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  • For some reason when I’m developing something new I always end up changing my design twice. Note, I’m not talking about architecture here. Architecture is a higher level concept and as such isn’t killed by implementation detail the way a design is. I think there is a reason for this multi-version development though.

    The first design is basically a prototype exploring possibilities. At this point I’m not sure what the best solution is or even what techniques might be best to use. It only just does the job and is probably not very elegant or efficient. Not something to be proud of.

    The second is usually a great design but, more often than not, flawed with a super hero style weakness. It will be elegant, efficient and cover every requirement imagined. The only problem – it will never be finished. This second iteration is usually complex, over designed and would take an eternity to implement.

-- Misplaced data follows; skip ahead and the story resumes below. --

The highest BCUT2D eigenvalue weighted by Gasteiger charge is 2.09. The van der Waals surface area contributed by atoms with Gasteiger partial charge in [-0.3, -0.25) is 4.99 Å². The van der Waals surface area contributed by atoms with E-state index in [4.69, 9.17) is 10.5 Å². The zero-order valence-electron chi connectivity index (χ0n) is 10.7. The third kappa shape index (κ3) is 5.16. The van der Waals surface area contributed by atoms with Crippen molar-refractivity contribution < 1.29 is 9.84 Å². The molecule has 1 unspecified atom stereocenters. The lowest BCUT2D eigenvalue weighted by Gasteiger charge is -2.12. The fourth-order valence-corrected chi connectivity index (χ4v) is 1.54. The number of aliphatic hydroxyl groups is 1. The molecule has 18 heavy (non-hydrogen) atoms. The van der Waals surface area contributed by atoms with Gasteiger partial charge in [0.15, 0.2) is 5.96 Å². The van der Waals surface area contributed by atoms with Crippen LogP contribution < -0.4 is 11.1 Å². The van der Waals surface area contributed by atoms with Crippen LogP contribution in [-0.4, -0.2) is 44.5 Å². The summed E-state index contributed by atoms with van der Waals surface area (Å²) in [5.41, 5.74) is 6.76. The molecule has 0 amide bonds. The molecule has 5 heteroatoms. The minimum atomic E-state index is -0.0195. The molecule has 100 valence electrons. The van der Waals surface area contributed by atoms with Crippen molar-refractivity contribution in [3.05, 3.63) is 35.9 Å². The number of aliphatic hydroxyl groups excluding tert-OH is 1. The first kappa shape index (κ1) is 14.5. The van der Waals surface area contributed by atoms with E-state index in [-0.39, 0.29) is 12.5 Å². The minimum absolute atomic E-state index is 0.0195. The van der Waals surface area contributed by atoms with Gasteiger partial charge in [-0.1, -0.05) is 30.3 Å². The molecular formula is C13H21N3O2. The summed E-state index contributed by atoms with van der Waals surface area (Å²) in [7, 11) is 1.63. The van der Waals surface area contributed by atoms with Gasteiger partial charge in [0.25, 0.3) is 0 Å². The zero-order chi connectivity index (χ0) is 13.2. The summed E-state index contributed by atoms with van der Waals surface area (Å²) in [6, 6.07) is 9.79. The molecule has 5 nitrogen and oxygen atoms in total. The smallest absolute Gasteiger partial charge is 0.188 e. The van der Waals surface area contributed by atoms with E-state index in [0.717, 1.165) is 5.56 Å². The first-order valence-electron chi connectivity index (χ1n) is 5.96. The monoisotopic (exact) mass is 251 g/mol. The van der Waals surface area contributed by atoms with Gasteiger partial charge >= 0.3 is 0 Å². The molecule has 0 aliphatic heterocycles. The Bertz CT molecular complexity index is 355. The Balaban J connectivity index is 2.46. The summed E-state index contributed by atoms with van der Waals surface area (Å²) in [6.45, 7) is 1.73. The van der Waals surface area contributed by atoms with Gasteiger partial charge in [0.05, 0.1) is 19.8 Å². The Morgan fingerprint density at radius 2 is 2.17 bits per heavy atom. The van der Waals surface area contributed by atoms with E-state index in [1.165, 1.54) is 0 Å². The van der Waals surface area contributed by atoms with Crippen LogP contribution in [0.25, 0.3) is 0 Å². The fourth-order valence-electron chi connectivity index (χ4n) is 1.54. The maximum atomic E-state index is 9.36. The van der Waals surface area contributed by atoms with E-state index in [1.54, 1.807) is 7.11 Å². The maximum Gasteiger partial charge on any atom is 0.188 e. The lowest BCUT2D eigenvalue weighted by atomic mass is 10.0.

After a good dose of reality, the third version takes shape. It’s much more practical, easier to maintain and solves only the requirements that are actually needed. These three designs are usually quite different. Not what the XP crowd would call iterative implementations but the end result is similar.

    I think it’s important not to get too attached to any one way of doing things. I see some who start coding and stick with their first design to the bitter end no matter what. People often complain that a v1 product is OK for early adopters but not general consumption. Iterative design like this enables that sought after v3 product in your first release. Just don’t take three times as long to implement it…

    This entry was posted in agile  and tagged #iteration #personal-development  on .